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22. Association of Positive, Negative, and Disorganized Schizotypy Dimensions with Multiple Measures of Openness to Experience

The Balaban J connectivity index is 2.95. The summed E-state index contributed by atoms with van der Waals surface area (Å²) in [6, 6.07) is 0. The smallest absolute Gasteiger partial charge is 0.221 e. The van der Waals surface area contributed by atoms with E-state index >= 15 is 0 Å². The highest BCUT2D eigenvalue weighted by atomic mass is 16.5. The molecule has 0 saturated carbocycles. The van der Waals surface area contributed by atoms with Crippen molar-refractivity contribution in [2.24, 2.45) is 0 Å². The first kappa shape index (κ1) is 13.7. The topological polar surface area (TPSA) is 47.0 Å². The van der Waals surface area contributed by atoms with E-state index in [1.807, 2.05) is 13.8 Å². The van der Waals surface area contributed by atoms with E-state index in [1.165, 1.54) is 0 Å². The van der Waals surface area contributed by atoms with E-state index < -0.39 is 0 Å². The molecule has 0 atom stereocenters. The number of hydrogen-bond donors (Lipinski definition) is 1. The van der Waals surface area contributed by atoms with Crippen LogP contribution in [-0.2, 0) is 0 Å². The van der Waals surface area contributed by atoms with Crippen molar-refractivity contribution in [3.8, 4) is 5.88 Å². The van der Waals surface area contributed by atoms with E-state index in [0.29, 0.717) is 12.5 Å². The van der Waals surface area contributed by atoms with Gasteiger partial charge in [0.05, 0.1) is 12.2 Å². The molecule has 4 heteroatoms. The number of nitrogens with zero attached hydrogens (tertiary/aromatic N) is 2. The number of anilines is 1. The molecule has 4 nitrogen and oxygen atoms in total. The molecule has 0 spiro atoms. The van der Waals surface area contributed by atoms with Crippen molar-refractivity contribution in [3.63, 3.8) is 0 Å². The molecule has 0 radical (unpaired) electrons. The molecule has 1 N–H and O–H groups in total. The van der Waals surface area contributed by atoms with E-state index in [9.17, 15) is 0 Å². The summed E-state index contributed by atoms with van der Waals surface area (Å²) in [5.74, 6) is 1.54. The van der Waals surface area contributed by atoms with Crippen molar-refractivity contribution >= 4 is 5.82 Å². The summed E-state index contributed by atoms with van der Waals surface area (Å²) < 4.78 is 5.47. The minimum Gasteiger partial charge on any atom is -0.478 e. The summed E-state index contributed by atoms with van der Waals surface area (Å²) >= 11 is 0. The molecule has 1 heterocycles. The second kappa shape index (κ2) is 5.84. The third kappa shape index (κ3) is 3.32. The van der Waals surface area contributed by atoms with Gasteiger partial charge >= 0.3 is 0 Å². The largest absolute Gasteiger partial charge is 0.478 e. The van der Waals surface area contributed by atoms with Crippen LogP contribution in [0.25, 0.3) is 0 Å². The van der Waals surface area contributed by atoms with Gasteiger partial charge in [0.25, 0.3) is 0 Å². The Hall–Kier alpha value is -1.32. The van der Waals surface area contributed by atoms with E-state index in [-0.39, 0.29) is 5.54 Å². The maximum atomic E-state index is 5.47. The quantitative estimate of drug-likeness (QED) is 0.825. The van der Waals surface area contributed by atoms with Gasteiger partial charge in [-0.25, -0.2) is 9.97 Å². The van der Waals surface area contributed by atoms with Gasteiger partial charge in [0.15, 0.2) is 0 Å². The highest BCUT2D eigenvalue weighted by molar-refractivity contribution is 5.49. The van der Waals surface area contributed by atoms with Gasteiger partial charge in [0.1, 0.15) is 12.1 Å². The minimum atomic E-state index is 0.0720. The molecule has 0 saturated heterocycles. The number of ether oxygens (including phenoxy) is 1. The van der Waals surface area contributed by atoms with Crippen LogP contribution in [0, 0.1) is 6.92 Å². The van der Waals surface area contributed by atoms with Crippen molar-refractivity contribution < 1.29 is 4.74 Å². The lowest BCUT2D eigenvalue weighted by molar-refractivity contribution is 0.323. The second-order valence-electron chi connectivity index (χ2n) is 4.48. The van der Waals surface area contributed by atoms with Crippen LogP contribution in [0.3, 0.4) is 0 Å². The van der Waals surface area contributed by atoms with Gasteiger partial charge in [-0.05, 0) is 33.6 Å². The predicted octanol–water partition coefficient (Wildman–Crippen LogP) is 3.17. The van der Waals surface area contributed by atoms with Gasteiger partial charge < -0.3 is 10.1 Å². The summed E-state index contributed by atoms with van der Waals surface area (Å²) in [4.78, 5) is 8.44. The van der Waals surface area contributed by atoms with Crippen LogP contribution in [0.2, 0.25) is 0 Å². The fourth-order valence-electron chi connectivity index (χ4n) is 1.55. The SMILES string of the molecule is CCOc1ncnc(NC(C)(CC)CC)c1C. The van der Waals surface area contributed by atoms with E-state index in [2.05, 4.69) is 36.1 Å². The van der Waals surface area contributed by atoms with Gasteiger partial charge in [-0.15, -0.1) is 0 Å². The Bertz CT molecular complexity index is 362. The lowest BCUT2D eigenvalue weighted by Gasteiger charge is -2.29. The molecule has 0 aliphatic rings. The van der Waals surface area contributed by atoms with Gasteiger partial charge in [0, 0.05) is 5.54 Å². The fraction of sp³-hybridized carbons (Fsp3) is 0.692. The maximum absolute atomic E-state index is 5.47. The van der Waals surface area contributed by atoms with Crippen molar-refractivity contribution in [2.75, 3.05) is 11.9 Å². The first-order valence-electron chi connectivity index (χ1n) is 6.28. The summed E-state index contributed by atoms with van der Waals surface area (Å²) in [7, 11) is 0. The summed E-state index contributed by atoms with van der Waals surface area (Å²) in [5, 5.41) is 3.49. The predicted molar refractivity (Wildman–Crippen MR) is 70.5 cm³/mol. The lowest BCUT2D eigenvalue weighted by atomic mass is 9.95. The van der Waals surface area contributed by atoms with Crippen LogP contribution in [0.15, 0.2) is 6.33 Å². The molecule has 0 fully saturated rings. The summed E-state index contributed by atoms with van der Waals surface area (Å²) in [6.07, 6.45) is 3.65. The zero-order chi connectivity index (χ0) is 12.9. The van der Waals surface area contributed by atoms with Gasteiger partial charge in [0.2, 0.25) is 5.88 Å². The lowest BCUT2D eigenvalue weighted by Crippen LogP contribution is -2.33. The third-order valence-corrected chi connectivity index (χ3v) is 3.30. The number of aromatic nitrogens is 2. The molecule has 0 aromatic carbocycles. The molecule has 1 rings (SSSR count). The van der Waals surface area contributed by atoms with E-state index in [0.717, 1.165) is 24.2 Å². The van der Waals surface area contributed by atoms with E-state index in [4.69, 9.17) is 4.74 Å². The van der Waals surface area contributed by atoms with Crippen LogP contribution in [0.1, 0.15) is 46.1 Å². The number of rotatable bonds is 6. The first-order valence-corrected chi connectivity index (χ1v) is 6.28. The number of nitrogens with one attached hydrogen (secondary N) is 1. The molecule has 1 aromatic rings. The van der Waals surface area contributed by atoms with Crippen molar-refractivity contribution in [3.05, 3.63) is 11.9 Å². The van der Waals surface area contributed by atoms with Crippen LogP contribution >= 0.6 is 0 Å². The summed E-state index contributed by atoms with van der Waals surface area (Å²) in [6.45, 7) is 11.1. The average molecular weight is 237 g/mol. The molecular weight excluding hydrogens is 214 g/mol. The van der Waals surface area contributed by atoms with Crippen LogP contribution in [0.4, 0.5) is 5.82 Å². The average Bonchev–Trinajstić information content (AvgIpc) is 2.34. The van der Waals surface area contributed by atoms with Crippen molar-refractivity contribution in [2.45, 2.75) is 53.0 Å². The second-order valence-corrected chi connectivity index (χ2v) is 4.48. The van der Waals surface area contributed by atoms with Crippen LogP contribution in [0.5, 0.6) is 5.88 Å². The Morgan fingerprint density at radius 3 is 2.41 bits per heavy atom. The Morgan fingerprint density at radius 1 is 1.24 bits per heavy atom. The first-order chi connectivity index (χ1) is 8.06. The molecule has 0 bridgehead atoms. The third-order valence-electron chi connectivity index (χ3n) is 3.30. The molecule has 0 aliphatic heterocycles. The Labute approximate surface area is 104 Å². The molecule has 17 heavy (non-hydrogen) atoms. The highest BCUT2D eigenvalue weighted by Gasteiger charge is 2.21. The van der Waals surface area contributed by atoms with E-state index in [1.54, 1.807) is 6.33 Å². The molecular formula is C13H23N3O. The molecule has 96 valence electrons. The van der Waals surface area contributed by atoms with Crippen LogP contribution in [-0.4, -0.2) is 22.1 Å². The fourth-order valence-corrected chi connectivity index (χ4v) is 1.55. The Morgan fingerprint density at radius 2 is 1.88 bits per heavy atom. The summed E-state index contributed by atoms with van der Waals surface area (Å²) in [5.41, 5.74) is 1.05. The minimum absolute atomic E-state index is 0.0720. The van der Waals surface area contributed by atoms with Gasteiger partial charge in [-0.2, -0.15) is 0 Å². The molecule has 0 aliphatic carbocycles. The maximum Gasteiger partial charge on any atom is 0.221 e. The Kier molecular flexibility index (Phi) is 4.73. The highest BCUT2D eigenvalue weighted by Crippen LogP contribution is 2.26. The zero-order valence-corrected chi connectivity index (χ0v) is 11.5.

The underlying vulnerability for schizophrenia-spectrum disorders is expressed across a continuum of clinical and subclinical symptoms and impairment known as schizotypy. Models of normal personality provide a useful framework for examining the multidimensional structure of schizotypy. However, the relationship of schizotypy with the personality dimension of openness to experience has been largely limited studies using the Five-Factor Model, which may not adequately capture deviantly high openness. Therefore, this study examined the relationship of positive, negative, and disorganized schizotypy with multiple measures of openness that capture adaptive and maladaptive aspects of the construct. MTurk and university participants (n=1,281) completed the Multidimensional Schizotypy Scale (MSS) and five measures of openness. As hypothesized, positive schizotypy was associated with elevated openness, whereas negative schizotypy was inversely associated with openness. Disorganized schizotypy was generally unassociated with openness, with the exception of oddness and fantasy. Factor analysis revealed four factors underlying the openness measures: creativity/aesthetics, ideas, oddity, and non-traditionalism. Positive schizotypy was associated with each factor (albeit inversely with non-traditionalism), negative schizotypy was inversely associated with creativity/aesthetics, and disorganized schizotypy was associated with oddity. These results support the construct validity of the MSS and highlight the importance of evaluating both adaptive and maladaptive openness in schizotypy.